There are too many threads to this blog to pull out any highlights it was a really fun read as a catch up and I’m looking forward to the ongoing adventures of a sound man on tour.  If you can, take the time to read the full thing it is worth it.  If you really can’t then at least read the opening month or so to get the hang of what is going on before plugging into what is happening now.

Roadies in the Midst – Dave Rat tours with the Red Hot Chili Peppers  (the blog)

Or, to read from the start

Follow the links…

February 11, 2007

Blogging is a strange thing.  I’ve had a web site for a long time and it has always been a place for me to keep notes, links, files, etc. somewhere that I could always get to them.  Then to make the process simpler last year I switched to keeping my stuff on a blog as it was much easier to work with.  It also meant that I could keep notes of what I thought of a movie or keep something interesting I found on line.  One of the many things that blog providers give is information on how people get to your blog.  In particular if a page has a link tomy blog then it is known as a referrer.  I noticed that my referrers list has growen recently.

Generally speaking top of this list has always been GadgetVicar (like the new photo BTW),  WordPress and Bloglines.  Which makes sense.  More recently Simon Varwell’s page, Wishing and Hoping and Thinking and Praying (the longest blog name I know of), Board to Certain Death, ClanKidz… these I kind of understand, we refer to each other in blogs, and know one another so cool.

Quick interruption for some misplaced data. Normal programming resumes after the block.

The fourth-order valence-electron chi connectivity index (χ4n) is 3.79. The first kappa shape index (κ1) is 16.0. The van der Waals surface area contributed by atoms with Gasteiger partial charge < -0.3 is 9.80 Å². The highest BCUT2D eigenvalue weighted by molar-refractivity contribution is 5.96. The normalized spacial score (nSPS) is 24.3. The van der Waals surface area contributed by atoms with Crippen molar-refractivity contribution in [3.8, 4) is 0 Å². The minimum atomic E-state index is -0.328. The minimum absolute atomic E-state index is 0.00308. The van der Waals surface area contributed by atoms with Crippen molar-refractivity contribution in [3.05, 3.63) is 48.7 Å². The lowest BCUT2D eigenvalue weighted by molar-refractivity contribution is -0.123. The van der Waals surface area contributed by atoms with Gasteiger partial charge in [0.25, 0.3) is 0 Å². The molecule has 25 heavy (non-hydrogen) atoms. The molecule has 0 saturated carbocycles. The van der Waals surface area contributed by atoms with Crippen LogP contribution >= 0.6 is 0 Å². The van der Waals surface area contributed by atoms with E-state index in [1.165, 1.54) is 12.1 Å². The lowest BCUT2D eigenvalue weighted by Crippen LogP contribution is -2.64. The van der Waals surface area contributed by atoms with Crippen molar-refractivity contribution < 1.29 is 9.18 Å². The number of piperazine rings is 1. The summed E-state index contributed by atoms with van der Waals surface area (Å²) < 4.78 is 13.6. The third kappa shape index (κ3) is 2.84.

Then I discovered:

so, my mission now is to try to discover who they are?

POPPADOM – links to GadgetVicar, me, M0ok, SimonVarwell and “the scottish lemon” and her ‘about me’ says “Married to m0ok” so the plot thickens…

M0OK – links to the above and lots more…  (including which has recently bloged one of my videos!!!) but very few clues to the identity of m0ok?

THISISMYVERYOWN – lynzy, who has taken a much more open approach to identity than m0ok, poppadom and myself.  And who is a referrer because of a link to the Deeper pages.

This is great.  St Silas is too big to know everyone, blogspace is even bigger and yet these connections and blogrolls link us all together and I spent the evening finding out about other people I worship with.  Even if I can’t put a face (or name) to them :-)

It has also made me think about the anonymity of blogging.  Obviously some people who know me know I blog, some don’t and some I wouldn’t want to but I’m not sure why.  So although there are enough hints to figure out how to find me, my email address isn’t obvious and you would have to dig a lot to find pictures of me.  I need to give this some thought, however in the mean time if lynzy, m0ok or poppadom are around on Sunday and can track me down come and say hi!

Lastly:  on my travels around blogspace I found that The Scottish Lemon had posted these two videos taken at the St Silas carol service 2006 and this blog